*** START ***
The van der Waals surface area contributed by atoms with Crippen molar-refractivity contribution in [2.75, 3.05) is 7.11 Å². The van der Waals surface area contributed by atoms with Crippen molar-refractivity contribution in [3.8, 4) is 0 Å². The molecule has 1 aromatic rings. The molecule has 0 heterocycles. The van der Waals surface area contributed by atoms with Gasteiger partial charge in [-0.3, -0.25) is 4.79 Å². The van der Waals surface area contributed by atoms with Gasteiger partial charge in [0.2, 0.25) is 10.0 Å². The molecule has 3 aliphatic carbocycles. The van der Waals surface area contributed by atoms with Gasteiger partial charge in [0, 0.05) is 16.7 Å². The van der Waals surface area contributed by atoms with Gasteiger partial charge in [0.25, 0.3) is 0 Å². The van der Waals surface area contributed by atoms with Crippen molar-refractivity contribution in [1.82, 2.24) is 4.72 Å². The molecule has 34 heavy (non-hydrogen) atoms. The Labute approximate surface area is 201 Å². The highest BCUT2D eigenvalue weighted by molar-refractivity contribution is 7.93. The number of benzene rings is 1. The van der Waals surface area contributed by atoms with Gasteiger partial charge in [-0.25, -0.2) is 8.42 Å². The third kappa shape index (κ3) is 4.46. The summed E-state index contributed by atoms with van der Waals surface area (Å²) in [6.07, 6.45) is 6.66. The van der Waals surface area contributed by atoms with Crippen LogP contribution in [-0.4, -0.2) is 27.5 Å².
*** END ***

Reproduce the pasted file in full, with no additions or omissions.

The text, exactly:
The van der Waals surface area contributed by atoms with Crippen molar-refractivity contribution in [2.75, 3.05) is 7.11 Å². The van der Waals surface area contributed by atoms with Crippen molar-refractivity contribution in [3.8, 4) is 0 Å². The molecule has 1 aromatic rings. The molecule has 0 heterocycles. The van der Waals surface area contributed by atoms with Gasteiger partial charge in [-0.3, -0.25) is 4.79 Å². The van der Waals surface area contributed by atoms with Gasteiger partial charge in [0.2, 0.25) is 10.0 Å². The molecule has 3 aliphatic carbocycles. The van der Waals surface area contributed by atoms with Gasteiger partial charge in [0, 0.05) is 16.7 Å². The van der Waals surface area contributed by atoms with Gasteiger partial charge in [0.25, 0.3) is 0 Å². The van der Waals surface area contributed by atoms with Crippen molar-refractivity contribution in [1.82, 2.24) is 4.72 Å². The molecule has 34 heavy (non-hydrogen) atoms. The Labute approximate surface area is 201 Å². The highest BCUT2D eigenvalue weighted by molar-refractivity contribution is 7.93. The number of benzene rings is 1. The van der Waals surface area contributed by atoms with Gasteiger partial charge in [-0.25, -0.2) is 8.42 Å². The third kappa shape index (κ3) is 4.46. The summed E-state index contributed by atoms with van der Waals surface area (Å²) in [6.07, 6.45) is 6.66. The van der Waals surface area contributed by atoms with Crippen LogP contribution in [-0.4, -0.2) is 27.5 Å².